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“Bite-Size Bits of Local, National, and Global History”
Santa Cruz in Santa Cruz County, California — The American West (Pacific Coastal)
 

To the Chinese men and women who came to Gold Mountain

 
 
To the Chinese men and women who came to Gold Mountain Marker image. Click for full size.
Photographed By Tom McDannold, January 12, 2019
1. To the Chinese men and women who came to Gold Mountain Marker
Inscription.  To the Chinese men and women who came to Gold Mountain. Site of the fourth and last Chinatown in Santa Cruz, 1894-1955.
 
Topics. This historical marker is listed in these topic lists: Asian AmericansSettlements & Settlers.
 
Location. 36° 58.528′ N, 122° 1.568′ W. Marker is in Santa Cruz, California, in Santa Cruz County. Marker can be reached from Front Street east of Locust Street between Water Street. Marker is within the large center court yard of The Galleria. Touch for map. Marker is at or near this postal address: 740 Front Street, Santa Cruz CA 95060, United States of America. Touch for directions.
 
Other nearby markers. At least 8 other markers are within walking distance of this marker. Tom Scribner (within shouting distance of this marker); Santa Cruz County Bank (within shouting distance of this marker); People's Bank (within shouting distance of this marker); Pacific Avenue Commercial Building (within shouting distance of this marker); St. George Hotel (within shouting distance of this marker); San Lorenzo Park Redevelopement Project (within shouting distance of
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this marker); St. George Building (within shouting distance of this marker); Santa Cruz Hall of Records 1882 / Salón de archivos de Santa Cruz 1882 (within shouting distance of this marker). Touch for a list and map of all markers in Santa Cruz.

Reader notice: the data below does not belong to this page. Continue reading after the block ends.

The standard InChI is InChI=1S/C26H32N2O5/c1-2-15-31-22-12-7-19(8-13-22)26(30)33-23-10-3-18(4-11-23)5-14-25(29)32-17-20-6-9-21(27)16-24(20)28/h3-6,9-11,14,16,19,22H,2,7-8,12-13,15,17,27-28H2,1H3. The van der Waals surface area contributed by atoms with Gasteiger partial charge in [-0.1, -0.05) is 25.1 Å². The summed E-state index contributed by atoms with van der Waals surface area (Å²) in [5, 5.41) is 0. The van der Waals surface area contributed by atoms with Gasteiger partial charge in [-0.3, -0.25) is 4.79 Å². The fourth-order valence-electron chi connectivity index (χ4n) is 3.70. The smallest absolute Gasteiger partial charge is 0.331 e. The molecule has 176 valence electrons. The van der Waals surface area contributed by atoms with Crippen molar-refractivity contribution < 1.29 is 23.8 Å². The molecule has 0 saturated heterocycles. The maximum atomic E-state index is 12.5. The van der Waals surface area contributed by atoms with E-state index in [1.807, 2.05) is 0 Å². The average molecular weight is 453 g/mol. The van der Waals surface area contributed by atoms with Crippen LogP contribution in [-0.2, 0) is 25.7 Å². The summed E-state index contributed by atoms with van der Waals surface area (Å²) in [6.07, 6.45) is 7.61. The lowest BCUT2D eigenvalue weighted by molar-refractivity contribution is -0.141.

More about this marker. Marker is located within the interior court of The Galleria on the left side of the door leading into a smaller court yard.
 
Regarding To the Chinese men and women who came to Gold Mountain. Chinatowns within California often shifted their location. The relocation was usually prompted by fire or urban renewal. Front Street Chinatown, City of Santa Cruz is an example. When the Chinatown along Front Street was destroyed by fire in 1892, its displaced residents created the Blackburn Chinatown and the Birenseer’s Chinatown. However, Front Street Chinatown was rebuilt by 1894 and the other Chinatowns were abandoned with Front Street Chinatown once again became the Chinatown of the city. It persisted until 1955 when its dwindling population and urban renewal prompted its demise. Presently, the site is occupied by The Galleria, a multi-story retail and services center.
 
To the Chinese men and women who came to Gold Mountain Marker image. Click for full size.
Photographed By Tom McDannold
2. To the Chinese men and women who came to Gold Mountain Marker
To the Chinese men and women who came to Gold Mountain Marker image. Click for full size.
Photographed By Tom McDannold
3. To the Chinese men and women who came to Gold Mountain Marker
 
 
Credits. This page was last revised on January 17, 2019. It was originally submitted on January 15, 2019, by Tom McDannold of Santa Cruz, California. This page has been viewed 190 times since then and 12 times this year. Photos:   1, 2, 3. submitted on January 15, 2019, by Tom McDannold of Santa Cruz, California. • Andrew Ruppenstein was the editor who published this page.

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Apr. 20, 2024